And yes, Uncle Sam will always be able to borrow. That's what "risk-free rate of return" means. Is it possible to conceive of scenarios where the US defaults? Yes -- but under those scenarios it's improbable, to say the least...
Read the whole thing. And I should note that, as an investor, I behave more consistently with Felix's views. That is, I have not pulled out of my relatively large position in long-term inflation-indexed Treasury bonds. But my thinking is somewhat bubble-esque. That is, I pretend that if a default really becomes a significant probability, then I will get out before those bonds lose value.
Where would you turn for safety? I'm not one of those people who sees gold as the safe asset. In a world where the U.S. defaults on its debt, I don't think stocks will maintain their value. I like the federalism of Switzerland and the peace and stability of Scandinavia, but I'm not convinced that those countries have great balance sheets.
a police captain receives $306,000 a year in pay and benefits, a lieutenant receives $247,644, and the average for firefighters -- 21 of them earn more than $200,000, including overtime -- is $171,000. Police and firefighters can store up unused vacation and leave time over their careers and walk away, as one of the more than 20 who recently retired did, with a $370,000 check. Last year, 292 city employees made more than $100,000. And after just five years, all police and firefighters are guaranteed lifetime health benefits.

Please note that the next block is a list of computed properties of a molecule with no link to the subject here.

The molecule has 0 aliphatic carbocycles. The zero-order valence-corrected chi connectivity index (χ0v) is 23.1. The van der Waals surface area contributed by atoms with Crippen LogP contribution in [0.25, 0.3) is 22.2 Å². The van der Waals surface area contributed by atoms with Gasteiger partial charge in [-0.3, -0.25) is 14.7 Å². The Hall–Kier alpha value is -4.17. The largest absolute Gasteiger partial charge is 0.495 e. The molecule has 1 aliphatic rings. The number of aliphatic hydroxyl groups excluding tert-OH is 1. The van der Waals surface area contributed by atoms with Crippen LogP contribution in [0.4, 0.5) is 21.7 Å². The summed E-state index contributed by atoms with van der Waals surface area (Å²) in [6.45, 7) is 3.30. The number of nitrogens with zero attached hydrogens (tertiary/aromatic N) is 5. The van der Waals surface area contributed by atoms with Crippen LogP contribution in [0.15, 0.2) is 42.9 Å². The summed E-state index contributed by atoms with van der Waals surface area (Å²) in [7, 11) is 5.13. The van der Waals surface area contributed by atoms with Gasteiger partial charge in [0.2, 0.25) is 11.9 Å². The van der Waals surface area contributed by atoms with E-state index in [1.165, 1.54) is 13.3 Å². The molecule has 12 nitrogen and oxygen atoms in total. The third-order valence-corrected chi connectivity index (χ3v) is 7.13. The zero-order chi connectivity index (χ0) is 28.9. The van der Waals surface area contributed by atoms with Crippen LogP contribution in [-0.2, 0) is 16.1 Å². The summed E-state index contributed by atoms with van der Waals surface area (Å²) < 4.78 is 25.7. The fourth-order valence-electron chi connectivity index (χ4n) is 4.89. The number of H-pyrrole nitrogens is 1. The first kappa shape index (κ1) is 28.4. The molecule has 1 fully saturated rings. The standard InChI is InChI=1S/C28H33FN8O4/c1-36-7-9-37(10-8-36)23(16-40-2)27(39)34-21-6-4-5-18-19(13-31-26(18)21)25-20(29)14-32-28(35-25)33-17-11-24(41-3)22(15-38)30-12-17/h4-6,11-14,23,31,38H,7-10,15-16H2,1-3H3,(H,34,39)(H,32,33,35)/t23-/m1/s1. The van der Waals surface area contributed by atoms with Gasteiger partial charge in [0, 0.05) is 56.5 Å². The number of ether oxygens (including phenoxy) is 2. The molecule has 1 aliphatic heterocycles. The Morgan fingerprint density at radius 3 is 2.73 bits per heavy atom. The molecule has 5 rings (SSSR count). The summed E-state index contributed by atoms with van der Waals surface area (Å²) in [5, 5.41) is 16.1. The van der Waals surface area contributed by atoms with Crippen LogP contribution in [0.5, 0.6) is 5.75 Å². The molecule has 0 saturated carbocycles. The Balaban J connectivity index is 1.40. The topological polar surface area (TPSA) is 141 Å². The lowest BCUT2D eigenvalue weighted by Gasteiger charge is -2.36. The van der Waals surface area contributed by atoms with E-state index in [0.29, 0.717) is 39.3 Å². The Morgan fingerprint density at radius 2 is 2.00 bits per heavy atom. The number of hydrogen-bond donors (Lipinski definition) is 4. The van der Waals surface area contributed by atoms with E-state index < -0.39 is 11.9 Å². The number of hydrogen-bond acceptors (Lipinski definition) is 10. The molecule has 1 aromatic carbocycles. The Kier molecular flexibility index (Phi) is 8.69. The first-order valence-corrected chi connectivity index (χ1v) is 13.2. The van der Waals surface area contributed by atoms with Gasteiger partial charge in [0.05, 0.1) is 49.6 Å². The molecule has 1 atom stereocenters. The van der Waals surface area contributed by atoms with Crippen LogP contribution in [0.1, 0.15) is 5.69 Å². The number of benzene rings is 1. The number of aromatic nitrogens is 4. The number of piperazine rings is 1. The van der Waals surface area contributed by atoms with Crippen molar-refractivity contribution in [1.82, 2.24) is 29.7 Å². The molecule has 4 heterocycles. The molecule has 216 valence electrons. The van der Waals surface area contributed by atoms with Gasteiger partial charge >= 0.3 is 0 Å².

Even the City Council has at last faced facts and voted 7 to 0 for bankruptcy.
Thus, we have an example of a government that could not scale back on its promises until it declared bankruptcy.
In the U.S., the AARP plays the same role that the public-sector unions did in Vallejo.